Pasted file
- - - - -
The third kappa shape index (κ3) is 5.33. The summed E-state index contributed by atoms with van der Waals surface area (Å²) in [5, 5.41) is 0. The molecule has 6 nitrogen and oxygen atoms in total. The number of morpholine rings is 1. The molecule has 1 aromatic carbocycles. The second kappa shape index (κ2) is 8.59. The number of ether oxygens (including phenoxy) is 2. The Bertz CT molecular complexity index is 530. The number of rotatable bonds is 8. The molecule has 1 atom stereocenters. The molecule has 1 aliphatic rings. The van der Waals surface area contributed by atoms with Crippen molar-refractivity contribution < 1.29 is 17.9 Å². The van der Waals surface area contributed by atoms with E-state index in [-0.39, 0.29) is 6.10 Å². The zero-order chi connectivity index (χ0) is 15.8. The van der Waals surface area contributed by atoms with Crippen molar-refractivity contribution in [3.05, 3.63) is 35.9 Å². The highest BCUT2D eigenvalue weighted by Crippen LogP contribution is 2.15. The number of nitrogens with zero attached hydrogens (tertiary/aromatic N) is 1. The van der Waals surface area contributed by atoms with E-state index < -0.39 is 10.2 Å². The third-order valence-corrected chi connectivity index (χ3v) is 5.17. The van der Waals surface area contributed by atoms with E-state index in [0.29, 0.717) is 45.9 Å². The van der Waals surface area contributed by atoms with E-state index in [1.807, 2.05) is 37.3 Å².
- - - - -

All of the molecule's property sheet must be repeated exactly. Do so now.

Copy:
The third kappa shape index (κ3) is 5.33. The summed E-state index contributed by atoms with van der Waals surface area (Å²) in [5, 5.41) is 0. The molecule has 6 nitrogen and oxygen atoms in total. The number of morpholine rings is 1. The molecule has 1 aromatic carbocycles. The second kappa shape index (κ2) is 8.59. The number of ether oxygens (including phenoxy) is 2. The Bertz CT molecular complexity index is 530. The number of rotatable bonds is 8. The molecule has 1 atom stereocenters. The molecule has 1 aliphatic rings. The van der Waals surface area contributed by atoms with Crippen molar-refractivity contribution < 1.29 is 17.9 Å². The van der Waals surface area contributed by atoms with E-state index in [-0.39, 0.29) is 6.10 Å². The zero-order chi connectivity index (χ0) is 15.8. The van der Waals surface area contributed by atoms with Crippen molar-refractivity contribution in [3.05, 3.63) is 35.9 Å². The highest BCUT2D eigenvalue weighted by Crippen LogP contribution is 2.15. The number of nitrogens with zero attached hydrogens (tertiary/aromatic N) is 1. The van der Waals surface area contributed by atoms with E-state index < -0.39 is 10.2 Å². The third-order valence-corrected chi connectivity index (χ3v) is 5.17. The van der Waals surface area contributed by atoms with E-state index in [0.29, 0.717) is 45.9 Å². The van der Waals surface area contributed by atoms with E-state index in [1.807, 2.05) is 37.3 Å².